Shown at the 2018 Sarasota Film Festival, "Eighth Grade" opens Nationwide: Enjoy the Horrors and Humors of Teenagehood

Shown at the 2018 Sarasota Film Festival, “Eighth Grade” opens Nationwide: Enjoy the Horrors and Humors of Teenagehood

A few months ago, I got to see an early viewing of ‘Eighth Grade’ at the Sarasota Film Festival. I’ve been a massive fan of Bo Burnham’s comedy for the last 10 years so I was anxious to see his directorial debut. I became even more excited when we were surprised with Burnham in attendance for a panel before and after the film. With equal parts earnest heart and uneasy honesty, ‘Eighth Grade’ is brilliantly written, executed, and delivered.

Teen-Movie Legend Molly Ringwald even called ‘Eighth Grade’ “the best film about adolescence I’ve seen in a long time. Maybe ever.”

The film follows Kayla, played by the excellent Elsie Fisher, in her last week of middle school. Kayla is awkward, anxious, and soft-spoken. She clings to and attempts to manifest confidence through positive thinking. Her room is adorned with affirmations and notes to herself – “Be Confident” “Dream Big” and “Wear more eyeliner”. She has a YouTube channel with a frequent vlog devoted to inspiring these ideas “Be confident. Be yourself. Put yourself out there. Do a good job” – she is the only one who watches.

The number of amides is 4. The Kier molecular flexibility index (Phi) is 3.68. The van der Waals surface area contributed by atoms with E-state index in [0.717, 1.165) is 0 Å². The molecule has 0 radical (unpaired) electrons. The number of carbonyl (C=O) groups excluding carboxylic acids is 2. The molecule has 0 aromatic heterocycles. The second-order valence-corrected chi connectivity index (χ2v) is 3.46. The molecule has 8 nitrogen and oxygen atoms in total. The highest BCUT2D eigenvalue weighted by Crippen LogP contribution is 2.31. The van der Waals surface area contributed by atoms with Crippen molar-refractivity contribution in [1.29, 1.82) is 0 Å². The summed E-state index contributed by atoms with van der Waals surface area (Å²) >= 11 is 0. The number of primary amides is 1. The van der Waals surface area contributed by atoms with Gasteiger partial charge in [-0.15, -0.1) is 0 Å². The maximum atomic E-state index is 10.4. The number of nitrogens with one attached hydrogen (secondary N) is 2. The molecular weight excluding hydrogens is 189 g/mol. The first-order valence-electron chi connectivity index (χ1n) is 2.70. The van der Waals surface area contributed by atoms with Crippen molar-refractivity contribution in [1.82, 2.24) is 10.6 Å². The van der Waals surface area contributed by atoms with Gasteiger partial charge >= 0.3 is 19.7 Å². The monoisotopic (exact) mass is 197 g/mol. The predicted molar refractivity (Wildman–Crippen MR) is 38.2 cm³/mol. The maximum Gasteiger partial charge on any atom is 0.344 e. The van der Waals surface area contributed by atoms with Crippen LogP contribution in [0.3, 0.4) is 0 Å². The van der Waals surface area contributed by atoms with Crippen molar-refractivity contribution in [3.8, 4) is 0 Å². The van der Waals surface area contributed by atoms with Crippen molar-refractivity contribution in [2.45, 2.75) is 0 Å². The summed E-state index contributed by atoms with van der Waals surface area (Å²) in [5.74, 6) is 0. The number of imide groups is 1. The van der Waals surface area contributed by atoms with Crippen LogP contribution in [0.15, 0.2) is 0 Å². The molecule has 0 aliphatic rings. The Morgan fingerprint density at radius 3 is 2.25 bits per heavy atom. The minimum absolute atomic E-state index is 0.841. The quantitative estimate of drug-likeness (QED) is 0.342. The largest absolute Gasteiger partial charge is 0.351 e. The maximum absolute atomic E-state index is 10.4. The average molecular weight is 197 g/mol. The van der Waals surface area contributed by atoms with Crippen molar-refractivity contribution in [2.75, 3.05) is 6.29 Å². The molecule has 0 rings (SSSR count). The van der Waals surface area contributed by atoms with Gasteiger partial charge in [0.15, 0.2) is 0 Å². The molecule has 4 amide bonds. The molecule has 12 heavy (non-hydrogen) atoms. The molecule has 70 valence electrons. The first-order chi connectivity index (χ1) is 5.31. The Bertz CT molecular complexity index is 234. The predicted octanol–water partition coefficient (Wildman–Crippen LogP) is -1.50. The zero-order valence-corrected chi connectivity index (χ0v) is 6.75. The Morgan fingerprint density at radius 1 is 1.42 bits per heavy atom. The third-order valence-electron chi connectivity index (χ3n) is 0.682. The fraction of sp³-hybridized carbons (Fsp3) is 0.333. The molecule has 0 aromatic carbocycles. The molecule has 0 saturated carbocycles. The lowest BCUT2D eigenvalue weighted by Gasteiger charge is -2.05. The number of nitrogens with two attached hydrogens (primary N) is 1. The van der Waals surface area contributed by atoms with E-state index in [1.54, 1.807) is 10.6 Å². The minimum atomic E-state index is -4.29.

Even with the generational gap between Kayla and many of us, we’ve all been in eighth grade and felt the things she does: fear, self-consciousness, anxiety, shame. Kayla portrays a little piece of all of our stories. 

While the things that today’s teenagers are dealing with may seem very different than what many of us had to endure (I shudder at the thought of having had social media in THE most awkward stage of my life), the themes are ones we can all resonate with. Wanting to be seen, acknowledged, accepted. We remember wanting to feel confident in our own skin and often still feel that way. We wanted to be invited to the popular girl’s birthday party. We dreamt of our crush asking us out. We had the anxiety of being invited to a pool party and that moment of stepping into the pool where you feel like every eye is on you, judging you. We crossed our arms, slouching, made ourselves smaller. 

Social Media as we know it didn’t exist when I was in middle school – and thank God for that. We however did have AOL Instant Messenger, and I remember having to call my middle school boyfriend’s home phone, pacing my room, while asking his parents if I could talk to him. But really, that was the extent of it.

When writing this article, I decided to revisit myself at that age in the form of my middle school diary. The cringe was overwhelming throughout but what was even more apparent was that with each “He is sooo cute” there were 10 more “Why do I feel this way/I wish I was/Do they even like me?” With each entry I was reminded of the inherent anxiety that comes with being a 13-year-old girl, thankful to be out of it, but overtly aware that kids are still out there fighting the good fight of surviving their awkward years.